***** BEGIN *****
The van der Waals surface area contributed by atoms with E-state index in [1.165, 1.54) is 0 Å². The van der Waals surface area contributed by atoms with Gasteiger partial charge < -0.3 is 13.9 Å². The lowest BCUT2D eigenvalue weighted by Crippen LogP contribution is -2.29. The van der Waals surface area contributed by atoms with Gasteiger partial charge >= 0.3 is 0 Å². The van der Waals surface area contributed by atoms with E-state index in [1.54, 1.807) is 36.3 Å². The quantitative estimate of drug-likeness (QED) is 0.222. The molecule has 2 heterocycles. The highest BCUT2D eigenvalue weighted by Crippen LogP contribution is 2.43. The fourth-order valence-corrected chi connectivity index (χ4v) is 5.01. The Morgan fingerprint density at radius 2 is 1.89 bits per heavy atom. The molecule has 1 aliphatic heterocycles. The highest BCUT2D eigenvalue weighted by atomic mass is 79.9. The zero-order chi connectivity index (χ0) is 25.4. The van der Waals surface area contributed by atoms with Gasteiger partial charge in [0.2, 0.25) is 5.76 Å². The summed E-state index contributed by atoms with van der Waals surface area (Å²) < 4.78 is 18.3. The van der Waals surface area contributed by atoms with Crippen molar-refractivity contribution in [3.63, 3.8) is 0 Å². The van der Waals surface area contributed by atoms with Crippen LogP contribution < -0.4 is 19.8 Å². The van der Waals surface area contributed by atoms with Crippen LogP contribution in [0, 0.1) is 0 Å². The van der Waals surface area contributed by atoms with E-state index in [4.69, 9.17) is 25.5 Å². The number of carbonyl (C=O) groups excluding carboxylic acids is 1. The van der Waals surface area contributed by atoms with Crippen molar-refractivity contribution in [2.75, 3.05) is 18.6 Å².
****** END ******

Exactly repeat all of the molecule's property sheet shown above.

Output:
The van der Waals surface area contributed by atoms with E-state index in [1.165, 1.54) is 0 Å². The van der Waals surface area contributed by atoms with Gasteiger partial charge < -0.3 is 13.9 Å². The lowest BCUT2D eigenvalue weighted by Crippen LogP contribution is -2.29. The van der Waals surface area contributed by atoms with Gasteiger partial charge >= 0.3 is 0 Å². The van der Waals surface area contributed by atoms with E-state index in [1.54, 1.807) is 36.3 Å². The quantitative estimate of drug-likeness (QED) is 0.222. The molecule has 2 heterocycles. The highest BCUT2D eigenvalue weighted by Crippen LogP contribution is 2.43. The fourth-order valence-corrected chi connectivity index (χ4v) is 5.01. The Morgan fingerprint density at radius 2 is 1.89 bits per heavy atom. The molecule has 1 aliphatic heterocycles. The highest BCUT2D eigenvalue weighted by atomic mass is 79.9. The zero-order chi connectivity index (χ0) is 25.4. The van der Waals surface area contributed by atoms with Gasteiger partial charge in [0.2, 0.25) is 5.76 Å². The summed E-state index contributed by atoms with van der Waals surface area (Å²) < 4.78 is 18.3. The van der Waals surface area contributed by atoms with Crippen molar-refractivity contribution in [3.63, 3.8) is 0 Å². The van der Waals surface area contributed by atoms with Crippen LogP contribution < -0.4 is 19.8 Å². The van der Waals surface area contributed by atoms with Crippen LogP contribution in [0, 0.1) is 0 Å². The van der Waals surface area contributed by atoms with E-state index in [4.69, 9.17) is 25.5 Å². The number of carbonyl (C=O) groups excluding carboxylic acids is 1. The van der Waals surface area contributed by atoms with Crippen molar-refractivity contribution in [2.75, 3.05) is 18.6 Å².